Girl Who Played with Fire, TheReviewed By Jay Seaver
Posted 08/18/10 02:58:54
(Worth A Look)
It's not really IMPORTANT that the first "Millennium" novel (and film adaptation) is called "Men Who Hate Women" in Sweden, becoming "The Girl with the Dragon Tattoo" in English-speaking countries for the purpose of having the entire trilogy look nice when placed side-by-side on a shelf. It's notable, though, because that means that the second entry is the first to originally have its title be a description of Lisbeth Salander, a shift in focus that comes across loud and clear in this second [Swedish] adaptation.It's been about a year since Salander (Noomi Rapace) helped disgraced reporter Mikael Blomkvist (Michael Nyqvist) untangle a forty-year-old mystery and identify a serial killer. Salander has spent the year traveling, and Blomkvist has returned to Millennium. Things are about to heat up for both, though - Millennium has hired Dag Svensson (Hans-Christian Thulin) as a freelancer so that he and his girlfriend Mia (Jennie Silfverhjelm) can complete and publish their exposť of trafficking in Eastern European girls that could cause a major scandal in the national government, while Nils Bjurman (Peter Andersson), the guardian that Lisbeth memorably blackmailed in the first film, has decided he's had enough of being under her thumb and inquired about having her killed. Whoever Bjurman contacts opts not to kill Salander directly - instead, she finds herself neatly framed for a set of homicides, with only Blomkvist believing in her innocence.
Though all three films were made and released in rapid succession, Fire has a new creative team, with director Daniel Alfredson and screenwriter Jonas Frykberg taking over for Niels Arden Oplev and Nikolaj Arcel & Rasmus Heisterberg (Alfredson and Frykberg stick around for The Girl Who Kicked the Hornet's Nest). Whether because of the change in the creative team or because of the source material, Fire is less intense than Dragon Tattoo; it doesn't have a scene as brutal as the bit which got her Bjurman as an enemy until the finale, always keeps the story Dag was investigating at arm's length, and isn't able to quite do the same job of making research compelling to watch. It doesn't even put Blomkvist and Salander in the same room until the very end; their interaction is electronic and generally one-way.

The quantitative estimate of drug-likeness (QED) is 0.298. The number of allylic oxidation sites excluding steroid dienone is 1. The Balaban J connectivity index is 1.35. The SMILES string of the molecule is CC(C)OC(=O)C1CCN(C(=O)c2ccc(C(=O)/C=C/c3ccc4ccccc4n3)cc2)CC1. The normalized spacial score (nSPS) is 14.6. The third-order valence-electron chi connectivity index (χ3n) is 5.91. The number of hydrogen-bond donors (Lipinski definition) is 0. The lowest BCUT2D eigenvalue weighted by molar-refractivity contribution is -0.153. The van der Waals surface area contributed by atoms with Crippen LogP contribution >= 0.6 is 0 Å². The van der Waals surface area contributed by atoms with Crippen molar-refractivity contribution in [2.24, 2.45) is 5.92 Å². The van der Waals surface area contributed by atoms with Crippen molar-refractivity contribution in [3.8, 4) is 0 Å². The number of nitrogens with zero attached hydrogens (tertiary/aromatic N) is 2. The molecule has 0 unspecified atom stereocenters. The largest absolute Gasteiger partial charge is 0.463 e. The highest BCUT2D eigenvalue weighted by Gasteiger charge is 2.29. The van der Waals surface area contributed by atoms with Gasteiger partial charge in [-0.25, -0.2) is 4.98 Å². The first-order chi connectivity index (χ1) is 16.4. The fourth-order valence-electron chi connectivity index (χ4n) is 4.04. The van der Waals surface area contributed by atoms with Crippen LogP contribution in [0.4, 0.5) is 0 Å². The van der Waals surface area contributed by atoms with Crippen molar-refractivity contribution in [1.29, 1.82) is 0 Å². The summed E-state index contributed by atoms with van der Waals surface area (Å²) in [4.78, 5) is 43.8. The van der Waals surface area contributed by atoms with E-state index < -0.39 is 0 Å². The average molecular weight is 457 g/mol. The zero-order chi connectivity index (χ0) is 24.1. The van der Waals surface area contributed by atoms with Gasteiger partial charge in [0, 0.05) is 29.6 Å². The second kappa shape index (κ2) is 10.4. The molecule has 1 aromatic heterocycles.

There is plenty on the other side of the ledger, of course. The story does a fine job of nurturing seeds planted in the first part of the trilogy without forcing the audience to remember a bunch of detail. For as much as the narrative is split, it always seems to be converging; we're always curious about how what's going on with Salander will connect with Blomkvist's thread, and more often than not our curiosity is satisfied. When Alfredson and company do decide to turn up the heat, it's generally to pretty good effect.
(Although for all the physical menace Micke Spreitz brings as the hulking henchman incapable of feeling pain, that character's not too bright. Even if the unconscious people you lock in a wooden building don't use it, leaving the chainsaw you threaten them with behind is careless.)
Of course, the most important thing that the film has going for it is Noomi Rapace as Lisbeth Salander. First-billed this time around, this is clearly her movie, but in a lot of ways, she dials back a bit from the in-your-face performance of the first. The studded collar and leather are gone, and when we first see her, waking from a nightmare, she seems far more naked in her robe than she will during her lovemaking scenes. For all that she still comes across as the toughest person in the movie, Rapace is excellent at showing us Lisbeth as someone who has built strong walls around herself and is starting to wonder if she always needs them; though that first moment is Lisbeth horrified at how she can't hide from her dreams, there are others, such as when she sees that Mikael has found her and she now has to decide whether or not to trust him, where Rapace does a really exceptional job of showing us her struggle between wanting to be strong and wanting to be part of the larger world. It's also clear that it's not easy for her, and the darker parts of her personality are still there, even if they're kept under wraps more - as much as she doesn't have a motive for one murder she's accused of, it's not at all hard to believe she could have committed another.
The rest of the ensemble is good, as well. Michael Nyqvist doesn't have quite as meaty a role here as he did in Dragon Tattoo, but he does a good job of getting Blomkvist's reactions right, finding the balance of experience and shock at these events happening so close to home. Yasmine Garbi and Paolo Roberto are good as Lisbeth's friends who get sucked into the frame job (amusingly, Roberto is playing himself; Stieg Larsson had written the real-life boxer whom he had never met into the novel on a whim). The villains are each good in their own way, and Georgi Staykov is great in his limited time, since it's mostly emotionally charged scenes with Rapace.As the middle portions of trilogies often do, "The Girl Who Played with Fire" ends with a fair amount up in the air, the final resolution deferred to part three. Here's hoping that the series finishes as strongly as it started, because there wasn't much of a dip in the middle.
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